Writings by Cole Huffman

Walnut Street

Is nostalgia wasteful pining? Being stuck in bygones, wistful for more of what isn’t and won’t be? Is it just our inner Uncle Rico throwing footballs at his tripod, readying his 40-year-old self to be a high school quarterback again? Nostalgia has even been considered an illness, as in acute homesickness.

I detoured into my old neighborhood on the way to Birmingham recently. While it has its problems, to never experience nostalgia is a kind of willed amnesia. And anyway, of late I can’t help it. This month my oldest daughter graduates high school. I did the same exactly thirty years before her.

So I was thinking of senior years and symmetries as I came upon my hometown exit and took it. My custom-made basketball goal remains at the head of our old driveway off Walnut Street. Must be thirty-five years ago Dad cemented it there. He painted it maroon and white, my high school colors. He lettered Hamilton Aggies down the pole, faint now but still readable. The wooden backboard has seen better days, as the nostalgic say. But there it stands, a weathered sentry to my boyhood hoop dreams.

“You were pretty good at basketball, as I recall,” Mrs. Cox told me. The memory of the hospitable is kind like that. She and her husband, the current homeowners, were outside pruning a tree when I pulled up. They welcomed me but admitted later they feared I might be a Jehovah’s Witness!

I guess I should be remembered as a basketball player when my full frame is out of the car, though I was never as good as I tried to be (God knows how hard I tried). I even begged God back then to make me good at basketball. But mostly I rode the pine in games.

The Coxes raised beautiful daughters in my old house. The floor plan is just as I remember but they’ve updated everything most tastefully. I enjoyed their humor in showing me the patch of carpet they decided to keep inside a closet of a room now hardwood floored. Besides the basketball goal in the driveway, that closeted piece of mint green plush carpet and a wooden apparatus Dad built downstairs to support a heavy punching bag were the only recognizable artifacts of the Huffman era on Walnut Street.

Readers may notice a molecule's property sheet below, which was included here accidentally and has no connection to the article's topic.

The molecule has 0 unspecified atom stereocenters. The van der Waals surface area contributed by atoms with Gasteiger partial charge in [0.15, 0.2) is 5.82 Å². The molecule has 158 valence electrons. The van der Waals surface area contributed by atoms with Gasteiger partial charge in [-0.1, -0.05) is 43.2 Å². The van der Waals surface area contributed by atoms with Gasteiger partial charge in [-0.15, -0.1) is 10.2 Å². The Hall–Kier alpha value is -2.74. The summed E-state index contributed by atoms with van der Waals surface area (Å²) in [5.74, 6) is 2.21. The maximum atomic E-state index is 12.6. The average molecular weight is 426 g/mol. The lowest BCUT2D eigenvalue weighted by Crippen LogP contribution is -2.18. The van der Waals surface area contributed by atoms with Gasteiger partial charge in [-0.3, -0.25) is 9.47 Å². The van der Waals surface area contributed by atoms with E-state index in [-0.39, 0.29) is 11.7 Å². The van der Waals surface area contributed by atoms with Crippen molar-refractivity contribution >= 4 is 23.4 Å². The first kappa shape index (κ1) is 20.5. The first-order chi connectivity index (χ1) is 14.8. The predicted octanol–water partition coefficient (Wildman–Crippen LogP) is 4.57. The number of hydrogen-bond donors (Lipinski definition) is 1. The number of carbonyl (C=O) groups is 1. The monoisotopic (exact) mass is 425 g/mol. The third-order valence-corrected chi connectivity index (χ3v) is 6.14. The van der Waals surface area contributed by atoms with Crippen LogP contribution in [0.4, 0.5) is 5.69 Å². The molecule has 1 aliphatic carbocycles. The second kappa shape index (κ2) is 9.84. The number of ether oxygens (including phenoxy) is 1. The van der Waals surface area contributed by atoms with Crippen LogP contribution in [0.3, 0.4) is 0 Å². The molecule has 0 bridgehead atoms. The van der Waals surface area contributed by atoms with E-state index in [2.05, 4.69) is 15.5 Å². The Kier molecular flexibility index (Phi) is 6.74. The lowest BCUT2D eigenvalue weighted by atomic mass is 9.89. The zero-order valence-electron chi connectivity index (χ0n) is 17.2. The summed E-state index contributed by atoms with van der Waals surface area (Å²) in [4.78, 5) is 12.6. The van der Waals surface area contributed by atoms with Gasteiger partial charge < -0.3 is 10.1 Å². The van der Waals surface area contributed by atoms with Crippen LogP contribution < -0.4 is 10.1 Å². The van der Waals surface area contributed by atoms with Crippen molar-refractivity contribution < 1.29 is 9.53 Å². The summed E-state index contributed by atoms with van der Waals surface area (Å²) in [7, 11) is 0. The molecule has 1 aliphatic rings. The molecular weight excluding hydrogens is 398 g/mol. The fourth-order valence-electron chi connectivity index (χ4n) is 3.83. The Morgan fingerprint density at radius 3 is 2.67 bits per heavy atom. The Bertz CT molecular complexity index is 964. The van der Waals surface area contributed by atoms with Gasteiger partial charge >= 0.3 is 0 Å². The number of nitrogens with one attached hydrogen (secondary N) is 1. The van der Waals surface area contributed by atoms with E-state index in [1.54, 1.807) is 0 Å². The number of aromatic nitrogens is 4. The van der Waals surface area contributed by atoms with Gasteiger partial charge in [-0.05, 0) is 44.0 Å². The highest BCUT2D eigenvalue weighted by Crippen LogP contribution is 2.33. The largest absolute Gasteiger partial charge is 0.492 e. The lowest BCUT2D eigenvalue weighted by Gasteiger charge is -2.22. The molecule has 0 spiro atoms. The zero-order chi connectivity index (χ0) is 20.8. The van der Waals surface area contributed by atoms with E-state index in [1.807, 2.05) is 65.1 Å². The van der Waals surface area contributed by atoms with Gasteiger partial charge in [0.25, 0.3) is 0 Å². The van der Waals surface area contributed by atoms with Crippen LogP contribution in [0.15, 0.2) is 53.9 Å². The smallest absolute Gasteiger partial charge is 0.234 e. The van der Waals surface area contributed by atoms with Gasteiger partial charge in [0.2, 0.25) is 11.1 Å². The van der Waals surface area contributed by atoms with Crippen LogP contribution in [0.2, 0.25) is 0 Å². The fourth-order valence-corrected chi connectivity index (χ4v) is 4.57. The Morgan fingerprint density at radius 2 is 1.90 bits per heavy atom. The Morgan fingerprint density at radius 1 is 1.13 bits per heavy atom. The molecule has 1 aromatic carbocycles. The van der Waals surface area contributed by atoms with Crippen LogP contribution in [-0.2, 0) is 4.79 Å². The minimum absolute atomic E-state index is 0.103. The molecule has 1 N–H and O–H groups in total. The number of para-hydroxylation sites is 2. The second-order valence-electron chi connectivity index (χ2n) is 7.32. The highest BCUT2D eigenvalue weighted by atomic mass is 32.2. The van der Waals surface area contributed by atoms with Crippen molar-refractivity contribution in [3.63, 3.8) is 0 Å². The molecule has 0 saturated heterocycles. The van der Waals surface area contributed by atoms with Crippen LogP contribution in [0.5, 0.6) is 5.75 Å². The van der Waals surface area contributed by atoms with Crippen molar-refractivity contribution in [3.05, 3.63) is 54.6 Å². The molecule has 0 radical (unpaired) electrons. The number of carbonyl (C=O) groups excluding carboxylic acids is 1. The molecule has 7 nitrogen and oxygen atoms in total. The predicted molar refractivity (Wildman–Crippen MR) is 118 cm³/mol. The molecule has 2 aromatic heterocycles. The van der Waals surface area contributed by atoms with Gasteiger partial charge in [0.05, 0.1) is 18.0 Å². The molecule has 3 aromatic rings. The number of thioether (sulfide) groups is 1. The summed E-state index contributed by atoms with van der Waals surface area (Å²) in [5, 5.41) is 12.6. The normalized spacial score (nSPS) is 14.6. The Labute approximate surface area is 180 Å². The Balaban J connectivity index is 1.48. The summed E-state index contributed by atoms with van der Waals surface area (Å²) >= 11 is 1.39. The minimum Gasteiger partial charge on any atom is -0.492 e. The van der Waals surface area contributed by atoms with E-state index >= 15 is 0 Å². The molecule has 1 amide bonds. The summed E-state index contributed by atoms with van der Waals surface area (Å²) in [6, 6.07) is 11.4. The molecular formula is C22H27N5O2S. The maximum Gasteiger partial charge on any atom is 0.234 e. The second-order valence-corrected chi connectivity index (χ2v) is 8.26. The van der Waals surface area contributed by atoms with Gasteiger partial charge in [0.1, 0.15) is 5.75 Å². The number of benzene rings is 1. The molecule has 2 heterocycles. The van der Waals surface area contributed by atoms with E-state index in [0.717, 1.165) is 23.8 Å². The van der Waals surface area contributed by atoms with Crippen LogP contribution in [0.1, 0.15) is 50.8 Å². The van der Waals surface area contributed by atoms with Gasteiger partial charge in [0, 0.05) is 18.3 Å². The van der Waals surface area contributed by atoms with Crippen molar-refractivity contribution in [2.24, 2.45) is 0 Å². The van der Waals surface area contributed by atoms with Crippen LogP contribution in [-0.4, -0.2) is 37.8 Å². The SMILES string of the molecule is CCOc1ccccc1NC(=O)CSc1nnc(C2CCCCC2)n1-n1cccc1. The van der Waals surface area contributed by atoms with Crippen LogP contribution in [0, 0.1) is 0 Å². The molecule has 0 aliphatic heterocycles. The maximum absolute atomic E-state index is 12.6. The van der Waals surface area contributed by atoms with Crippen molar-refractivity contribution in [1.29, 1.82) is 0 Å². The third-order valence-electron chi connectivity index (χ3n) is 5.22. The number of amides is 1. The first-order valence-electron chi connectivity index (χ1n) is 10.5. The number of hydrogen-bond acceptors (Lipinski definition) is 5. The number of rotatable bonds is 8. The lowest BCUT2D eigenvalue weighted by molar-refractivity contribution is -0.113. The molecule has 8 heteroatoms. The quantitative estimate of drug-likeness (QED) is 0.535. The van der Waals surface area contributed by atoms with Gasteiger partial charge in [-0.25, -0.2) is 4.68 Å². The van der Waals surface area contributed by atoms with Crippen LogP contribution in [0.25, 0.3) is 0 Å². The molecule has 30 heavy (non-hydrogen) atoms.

I instantly liked the Coxes. They told me the town is doing well now after some years in decline. The newspaper my mom used to edit is still being published. They gave me a copy to take home. I recognized a few names and faces inside. A classmate of mine advertised his local insurance agency. One of my dad’s old friends is the current mayor.

Memory doesn’t always serve me. Ten years ago I went to my twenty-year class reunion. My failure to recognize a sixth-grade girlfriend wounded her feelings a bit. But there’s only so much room on my mental hard drive. I’ve had to download names in a church roughly a sixth of the population of my whole hometown. Southerners are supposed to practice memory though, especially on our classmates. We pledged as much when we put “Remember me!” in each other’s yearbooks.

“It is the South, and so spirits are welcome here,” Rick Bragg wrote in My Southern Journey. “We cherish the past… [and] talk like we are tasting something.” I love that turn of phrase. To walk through my old house was to taste gratitude again for what was. Thirty years ago that’s the house I walked out into the wider world from. My daughter embarks from our house into her future soon. What will things be like in thirty years for her?

I felt no pangs to relive anything during my brief visit. I left thanking God for who and what I had there when I had it, and for who and what I have now in Memphis. I prayed blessings for the Coxes as I drove on to Birmingham.

Recently in my readings I was reminded that most of us leave out the first part of Augustine’s famous dictum about our hearts being restless until we rest in Christ. Here’s the full quote from the beginning of his Confessions: “You stir man to take pleasure in praising you, because you have made us for yourself, and our heart is restless until it rests in you.”

Nostalgia can be its own kind of restlessness. Or perhaps it is more subject to restlessness unless it connects to something besides memories indulged for their own sake—let’s say unless nostalgia connects to praise. It gets dismissed for stirring up drippy sentimentalism, but nostalgia can glorify God if it stirs the memory to praise the One who was with me back then as He is now.

You stir man to take pleasure in praising you so that we rest not in our memories of places and times so much as in His unchanging goodness that transcends places and times. You stir man to take pleasure in praising you for His blessings but also to love God for God. That’s where I’ve been trying to get to for a long time. I started from Walnut Street.

“Who am I, O Lord God, and what is my house, that you have brought me thus far?” (2 Sam. 7:18)

Posted by Cole Huffman at 9:16 AM
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